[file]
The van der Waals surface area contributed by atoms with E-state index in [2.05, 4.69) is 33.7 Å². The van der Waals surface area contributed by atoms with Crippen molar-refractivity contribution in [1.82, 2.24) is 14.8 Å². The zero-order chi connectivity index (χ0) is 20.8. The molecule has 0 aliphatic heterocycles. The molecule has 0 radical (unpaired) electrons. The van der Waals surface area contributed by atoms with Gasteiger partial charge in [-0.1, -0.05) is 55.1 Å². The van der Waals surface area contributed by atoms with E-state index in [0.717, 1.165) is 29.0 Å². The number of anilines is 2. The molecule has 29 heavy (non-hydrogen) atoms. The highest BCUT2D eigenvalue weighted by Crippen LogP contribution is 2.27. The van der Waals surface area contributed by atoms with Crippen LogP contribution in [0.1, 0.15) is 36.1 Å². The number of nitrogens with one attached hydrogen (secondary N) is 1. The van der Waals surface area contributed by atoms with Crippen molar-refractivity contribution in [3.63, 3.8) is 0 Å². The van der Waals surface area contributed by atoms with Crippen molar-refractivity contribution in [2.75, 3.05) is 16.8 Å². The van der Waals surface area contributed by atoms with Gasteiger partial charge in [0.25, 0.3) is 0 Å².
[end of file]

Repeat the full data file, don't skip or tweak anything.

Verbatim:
The van der Waals surface area contributed by atoms with E-state index in [2.05, 4.69) is 33.7 Å². The van der Waals surface area contributed by atoms with Crippen molar-refractivity contribution in [1.82, 2.24) is 14.8 Å². The zero-order chi connectivity index (χ0) is 20.8. The molecule has 0 aliphatic heterocycles. The molecule has 0 radical (unpaired) electrons. The van der Waals surface area contributed by atoms with Gasteiger partial charge in [-0.1, -0.05) is 55.1 Å². The van der Waals surface area contributed by atoms with E-state index in [0.717, 1.165) is 29.0 Å². The number of anilines is 2. The molecule has 29 heavy (non-hydrogen) atoms. The highest BCUT2D eigenvalue weighted by Crippen LogP contribution is 2.27. The van der Waals surface area contributed by atoms with Crippen LogP contribution in [0.1, 0.15) is 36.1 Å². The number of nitrogens with one attached hydrogen (secondary N) is 1. The van der Waals surface area contributed by atoms with Crippen molar-refractivity contribution in [3.63, 3.8) is 0 Å². The van der Waals surface area contributed by atoms with Crippen molar-refractivity contribution in [2.75, 3.05) is 16.8 Å². The van der Waals surface area contributed by atoms with Gasteiger partial charge in [0.25, 0.3) is 0 Å².